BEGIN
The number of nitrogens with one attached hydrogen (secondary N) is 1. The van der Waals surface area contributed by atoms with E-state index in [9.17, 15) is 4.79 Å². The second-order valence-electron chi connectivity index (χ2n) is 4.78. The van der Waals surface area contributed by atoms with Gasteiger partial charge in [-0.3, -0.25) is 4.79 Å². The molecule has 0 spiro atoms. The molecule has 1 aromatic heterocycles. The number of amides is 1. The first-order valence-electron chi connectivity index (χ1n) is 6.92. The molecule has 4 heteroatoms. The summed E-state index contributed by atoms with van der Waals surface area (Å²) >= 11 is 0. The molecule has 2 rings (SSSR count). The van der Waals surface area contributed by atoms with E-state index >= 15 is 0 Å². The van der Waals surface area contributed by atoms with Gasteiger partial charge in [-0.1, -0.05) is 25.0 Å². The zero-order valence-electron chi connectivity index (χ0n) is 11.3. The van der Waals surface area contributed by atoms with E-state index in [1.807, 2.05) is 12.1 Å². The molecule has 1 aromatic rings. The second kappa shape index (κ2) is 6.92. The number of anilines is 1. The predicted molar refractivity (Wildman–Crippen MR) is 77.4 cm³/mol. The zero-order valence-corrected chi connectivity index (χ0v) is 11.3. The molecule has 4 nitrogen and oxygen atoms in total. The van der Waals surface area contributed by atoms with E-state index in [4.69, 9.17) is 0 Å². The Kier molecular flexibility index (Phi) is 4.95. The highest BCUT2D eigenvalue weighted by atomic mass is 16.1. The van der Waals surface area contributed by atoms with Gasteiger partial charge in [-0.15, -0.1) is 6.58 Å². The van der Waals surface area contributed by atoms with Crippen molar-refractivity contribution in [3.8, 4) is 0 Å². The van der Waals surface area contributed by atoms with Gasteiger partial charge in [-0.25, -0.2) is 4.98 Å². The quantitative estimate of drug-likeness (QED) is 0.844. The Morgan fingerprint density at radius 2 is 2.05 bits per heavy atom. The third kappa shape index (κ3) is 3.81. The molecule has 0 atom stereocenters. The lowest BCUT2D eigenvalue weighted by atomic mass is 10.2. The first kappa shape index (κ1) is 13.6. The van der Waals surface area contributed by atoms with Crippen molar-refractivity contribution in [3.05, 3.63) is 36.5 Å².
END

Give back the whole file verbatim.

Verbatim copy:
The number of nitrogens with one attached hydrogen (secondary N) is 1. The van der Waals surface area contributed by atoms with E-state index in [9.17, 15) is 4.79 Å². The second-order valence-electron chi connectivity index (χ2n) is 4.78. The van der Waals surface area contributed by atoms with Gasteiger partial charge in [-0.3, -0.25) is 4.79 Å². The molecule has 0 spiro atoms. The molecule has 1 aromatic heterocycles. The number of amides is 1. The first-order valence-electron chi connectivity index (χ1n) is 6.92. The molecule has 4 heteroatoms. The summed E-state index contributed by atoms with van der Waals surface area (Å²) >= 11 is 0. The molecule has 2 rings (SSSR count). The van der Waals surface area contributed by atoms with E-state index >= 15 is 0 Å². The van der Waals surface area contributed by atoms with Gasteiger partial charge in [-0.1, -0.05) is 25.0 Å². The zero-order valence-electron chi connectivity index (χ0n) is 11.3. The van der Waals surface area contributed by atoms with E-state index in [1.807, 2.05) is 12.1 Å². The molecule has 1 aromatic rings. The second kappa shape index (κ2) is 6.92. The number of anilines is 1. The predicted molar refractivity (Wildman–Crippen MR) is 77.4 cm³/mol. The zero-order valence-corrected chi connectivity index (χ0v) is 11.3. The molecule has 4 nitrogen and oxygen atoms in total. The van der Waals surface area contributed by atoms with E-state index in [4.69, 9.17) is 0 Å². The Kier molecular flexibility index (Phi) is 4.95. The highest BCUT2D eigenvalue weighted by atomic mass is 16.1. The van der Waals surface area contributed by atoms with Gasteiger partial charge in [-0.15, -0.1) is 6.58 Å². The van der Waals surface area contributed by atoms with Crippen molar-refractivity contribution in [3.8, 4) is 0 Å². The van der Waals surface area contributed by atoms with Gasteiger partial charge in [-0.25, -0.2) is 4.98 Å². The quantitative estimate of drug-likeness (QED) is 0.844. The Morgan fingerprint density at radius 2 is 2.05 bits per heavy atom. The third kappa shape index (κ3) is 3.81. The molecule has 0 atom stereocenters. The lowest BCUT2D eigenvalue weighted by atomic mass is 10.2. The first kappa shape index (κ1) is 13.6. The van der Waals surface area contributed by atoms with Crippen molar-refractivity contribution in [3.05, 3.63) is 36.5 Å².